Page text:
CAREN HOGAN, PASSENGER ON NORWEGIAN DAWN: The cruise line, about four days before, they informed us that we needed to be back in New York at 5:00 a.m. on Sunday as opposed to, I think it's 8:00 a.m., that we had to be back three hours early and passengers had to be off the ship early. And they changed the itinerary to get back quickly, and they cut out Nassau, they added time into Miami and they added a second day at sea at the end of the trip. We wound up with a full extra day of sea at the end. BILL HAMLIN, NORWEGIAN CRUISE LINES: Actually, we would have been in that same track, whether or not we came from Miami or from Nassau at that particular point in the return to New York. We had been in the storm situation for several hours during the night and, in fact, we were running about ten hours behind, because we had reduced to what we call steering speed for safety and for convenience of the guests.

(END VIDEO CLIP)

O'BRIEN: The cruise line says it's refunding part of the ticket cost to its passengers.

(WEATHER REPORT)

O'BRIEN: Well, for the first time in a long time, there's a little good news at the gas pump. Andy is "Minding Your Business." That's up next on AMERICAN MORNING.

(COMMERCIAL BREAK)

O'BRIEN: Welcome back, everybody. A little bit of relief at the gas pump, and the end of an era for a Times Square landmark. Want to look at those stories, plus a check of Wall Street this morning. Andy Serwer is "Minding Your Business."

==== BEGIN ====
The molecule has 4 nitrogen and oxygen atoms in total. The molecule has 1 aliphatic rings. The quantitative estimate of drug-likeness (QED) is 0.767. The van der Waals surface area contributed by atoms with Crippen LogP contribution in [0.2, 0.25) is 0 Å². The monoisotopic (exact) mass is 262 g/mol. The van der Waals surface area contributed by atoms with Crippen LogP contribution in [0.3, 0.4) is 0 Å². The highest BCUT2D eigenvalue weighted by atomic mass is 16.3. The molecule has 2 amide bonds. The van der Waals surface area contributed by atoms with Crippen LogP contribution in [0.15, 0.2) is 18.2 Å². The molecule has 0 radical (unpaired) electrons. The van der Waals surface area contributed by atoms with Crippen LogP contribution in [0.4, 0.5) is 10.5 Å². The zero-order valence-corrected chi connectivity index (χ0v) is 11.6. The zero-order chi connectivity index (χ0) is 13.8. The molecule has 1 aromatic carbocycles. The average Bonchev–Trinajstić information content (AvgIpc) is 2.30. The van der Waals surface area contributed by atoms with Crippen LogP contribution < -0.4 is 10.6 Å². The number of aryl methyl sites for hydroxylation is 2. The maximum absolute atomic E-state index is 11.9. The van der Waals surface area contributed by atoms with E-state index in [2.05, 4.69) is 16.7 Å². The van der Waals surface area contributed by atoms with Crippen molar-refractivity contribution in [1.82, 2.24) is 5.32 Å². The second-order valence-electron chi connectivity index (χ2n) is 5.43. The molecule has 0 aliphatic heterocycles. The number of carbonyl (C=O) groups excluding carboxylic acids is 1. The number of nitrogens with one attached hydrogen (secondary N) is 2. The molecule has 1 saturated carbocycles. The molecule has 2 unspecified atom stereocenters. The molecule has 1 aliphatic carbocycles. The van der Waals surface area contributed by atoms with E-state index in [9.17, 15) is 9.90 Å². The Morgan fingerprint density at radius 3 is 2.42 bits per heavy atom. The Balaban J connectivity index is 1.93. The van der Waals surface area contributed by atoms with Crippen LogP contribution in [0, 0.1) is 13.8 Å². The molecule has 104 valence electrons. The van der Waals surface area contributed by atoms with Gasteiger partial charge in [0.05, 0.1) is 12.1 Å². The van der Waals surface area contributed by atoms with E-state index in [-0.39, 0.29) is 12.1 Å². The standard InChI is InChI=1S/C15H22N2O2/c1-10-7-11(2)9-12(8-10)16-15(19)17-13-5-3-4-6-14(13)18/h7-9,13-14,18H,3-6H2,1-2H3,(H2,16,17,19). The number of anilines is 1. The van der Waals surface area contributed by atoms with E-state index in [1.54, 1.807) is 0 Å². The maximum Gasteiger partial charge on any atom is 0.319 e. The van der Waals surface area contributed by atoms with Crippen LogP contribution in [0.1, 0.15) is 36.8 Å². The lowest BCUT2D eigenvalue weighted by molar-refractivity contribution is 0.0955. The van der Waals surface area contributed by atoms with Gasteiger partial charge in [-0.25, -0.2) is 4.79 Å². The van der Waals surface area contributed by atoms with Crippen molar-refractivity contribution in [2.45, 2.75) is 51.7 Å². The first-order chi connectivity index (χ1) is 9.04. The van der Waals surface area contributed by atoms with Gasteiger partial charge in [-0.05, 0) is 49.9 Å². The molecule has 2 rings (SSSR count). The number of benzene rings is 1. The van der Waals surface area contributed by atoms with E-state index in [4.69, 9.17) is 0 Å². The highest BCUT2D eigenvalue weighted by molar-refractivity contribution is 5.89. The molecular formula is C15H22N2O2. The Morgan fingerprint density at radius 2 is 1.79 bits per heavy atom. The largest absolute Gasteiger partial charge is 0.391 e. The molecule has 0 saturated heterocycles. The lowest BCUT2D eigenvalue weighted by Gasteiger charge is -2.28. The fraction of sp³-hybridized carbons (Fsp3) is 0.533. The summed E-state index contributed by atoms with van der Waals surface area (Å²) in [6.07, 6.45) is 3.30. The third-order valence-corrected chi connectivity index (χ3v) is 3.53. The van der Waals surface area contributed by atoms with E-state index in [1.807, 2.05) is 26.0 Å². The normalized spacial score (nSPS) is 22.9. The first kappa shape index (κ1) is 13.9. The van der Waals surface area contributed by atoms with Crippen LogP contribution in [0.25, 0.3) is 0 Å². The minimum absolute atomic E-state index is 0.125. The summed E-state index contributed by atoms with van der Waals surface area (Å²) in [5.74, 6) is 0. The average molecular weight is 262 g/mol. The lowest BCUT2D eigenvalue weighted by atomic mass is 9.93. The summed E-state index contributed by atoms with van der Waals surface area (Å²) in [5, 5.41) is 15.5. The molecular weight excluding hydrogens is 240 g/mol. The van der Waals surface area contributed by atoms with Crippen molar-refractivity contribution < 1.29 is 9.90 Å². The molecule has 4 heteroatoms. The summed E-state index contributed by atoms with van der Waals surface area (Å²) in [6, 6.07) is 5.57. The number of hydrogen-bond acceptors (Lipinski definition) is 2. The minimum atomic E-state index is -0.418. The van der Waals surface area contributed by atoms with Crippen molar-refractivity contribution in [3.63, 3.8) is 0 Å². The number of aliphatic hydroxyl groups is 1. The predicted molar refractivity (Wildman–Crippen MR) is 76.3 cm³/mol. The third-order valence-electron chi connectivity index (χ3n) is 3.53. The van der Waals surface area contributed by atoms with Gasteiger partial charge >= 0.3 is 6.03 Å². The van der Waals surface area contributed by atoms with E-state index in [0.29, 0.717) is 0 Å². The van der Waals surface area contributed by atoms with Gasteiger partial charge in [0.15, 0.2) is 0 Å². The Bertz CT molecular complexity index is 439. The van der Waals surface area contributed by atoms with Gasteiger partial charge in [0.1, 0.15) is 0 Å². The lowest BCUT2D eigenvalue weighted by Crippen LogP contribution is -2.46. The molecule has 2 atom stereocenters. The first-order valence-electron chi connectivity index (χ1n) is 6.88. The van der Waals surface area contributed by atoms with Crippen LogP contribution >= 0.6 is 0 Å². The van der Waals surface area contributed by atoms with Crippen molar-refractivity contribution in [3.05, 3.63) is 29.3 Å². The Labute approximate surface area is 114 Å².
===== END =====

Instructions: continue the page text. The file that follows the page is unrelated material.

Good morning again.

ANDY SERWER, "FORTUNE" MAGAZINE: Good morning again. I actually have some good news this morning.

O'BRIEN: Well, let's get right to it.

SERWER: We were talking about only having bad news. Good news.

The market's up, first of all, Soledad. You can see here, 51 points on the Dow. we Haven't seen that in days, almost weeks you could say. Let's see what's moving, Texas Instruments moving to the upside. Techs following the lead of that company.

Gas prices down this morning four cents nationwide to $2.24 a gallon, following the fall in oil prices from a record $58, to under $50. A landmark in Time's Square -- you can see those prices are still pretty high. That's out in California. So we've got a ways to go before they're back to a level that will make people happy.

A landmark in Time's Square apparently shutting down. Published reports saying that the Howard Johnson's in Time's Square will be closing. It's been there for years and years and years. You know, there are only nine Howard Johnson's restaurants left nationwide now.

O'BRIEN: Really, that's sad.

SERWER: The chain has really contracted. They had as many as 1,000 back in the 1970s. Obviously all sorts of competition leading to hard times there. We talked to one person at the store, and he said, "Yo, man, I read the papers, but they don't tell us nothing here." So we don't have a hard confirmation on that, just published reports. The company not responded to phone calls at this point.

And finally, this is the best news of the morning. It's free cone day at Ben & Jerry's. Today is the day Ben & Jerry's gives away ice cream. They've been doing it for 27 years. And here's the best part, Soledad -- I like this wrinkle -- they don't care how many times you come in the line. In other words, there's not someone there saying, hey, you've already been here once. You can keep going and going and going. If you want four free cones, five free cones, you just go.